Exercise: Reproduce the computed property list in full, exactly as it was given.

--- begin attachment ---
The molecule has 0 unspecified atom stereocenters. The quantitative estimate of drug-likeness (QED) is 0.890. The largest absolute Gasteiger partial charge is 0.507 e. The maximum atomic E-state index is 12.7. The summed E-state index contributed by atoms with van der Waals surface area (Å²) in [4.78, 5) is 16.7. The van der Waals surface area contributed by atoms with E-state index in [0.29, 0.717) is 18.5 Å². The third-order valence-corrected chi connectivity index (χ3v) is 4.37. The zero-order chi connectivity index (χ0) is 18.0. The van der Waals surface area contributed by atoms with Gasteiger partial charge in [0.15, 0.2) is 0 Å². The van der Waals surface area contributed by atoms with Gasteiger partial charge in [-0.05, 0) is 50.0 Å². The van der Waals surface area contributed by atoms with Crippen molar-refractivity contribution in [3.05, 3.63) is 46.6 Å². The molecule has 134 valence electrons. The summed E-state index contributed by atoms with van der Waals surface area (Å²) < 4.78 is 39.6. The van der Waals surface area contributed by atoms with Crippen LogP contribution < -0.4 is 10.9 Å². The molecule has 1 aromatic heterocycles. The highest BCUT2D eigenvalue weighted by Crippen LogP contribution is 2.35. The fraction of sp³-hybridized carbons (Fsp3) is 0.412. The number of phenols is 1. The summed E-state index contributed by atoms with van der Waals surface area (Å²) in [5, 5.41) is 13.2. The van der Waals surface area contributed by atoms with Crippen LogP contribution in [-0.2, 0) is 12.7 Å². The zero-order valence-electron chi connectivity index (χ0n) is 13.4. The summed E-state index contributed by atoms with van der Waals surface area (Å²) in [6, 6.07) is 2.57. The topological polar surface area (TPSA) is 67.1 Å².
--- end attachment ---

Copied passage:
The molecule has 0 unspecified atom stereocenters. The quantitative estimate of drug-likeness (QED) is 0.890. The largest absolute Gasteiger partial charge is 0.507 e. The maximum atomic E-state index is 12.7. The summed E-state index contributed by atoms with van der Waals surface area (Å²) in [4.78, 5) is 16.7. The van der Waals surface area contributed by atoms with E-state index in [0.29, 0.717) is 18.5 Å². The third-order valence-corrected chi connectivity index (χ3v) is 4.37. The zero-order chi connectivity index (χ0) is 18.0. The van der Waals surface area contributed by atoms with Gasteiger partial charge in [0.15, 0.2) is 0 Å². The van der Waals surface area contributed by atoms with Gasteiger partial charge in [-0.05, 0) is 50.0 Å². The van der Waals surface area contributed by atoms with Crippen molar-refractivity contribution in [3.05, 3.63) is 46.6 Å². The molecule has 134 valence electrons. The summed E-state index contributed by atoms with van der Waals surface area (Å²) < 4.78 is 39.6. The van der Waals surface area contributed by atoms with Crippen LogP contribution < -0.4 is 10.9 Å². The molecule has 1 aromatic heterocycles. The highest BCUT2D eigenvalue weighted by Crippen LogP contribution is 2.35. The fraction of sp³-hybridized carbons (Fsp3) is 0.412. The number of phenols is 1. The summed E-state index contributed by atoms with van der Waals surface area (Å²) in [5, 5.41) is 13.2. The van der Waals surface area contributed by atoms with Crippen LogP contribution in [-0.2, 0) is 12.7 Å². The zero-order valence-electron chi connectivity index (χ0n) is 13.4. The summed E-state index contributed by atoms with van der Waals surface area (Å²) in [6, 6.07) is 2.57. The topological polar surface area (TPSA) is 67.1 Å².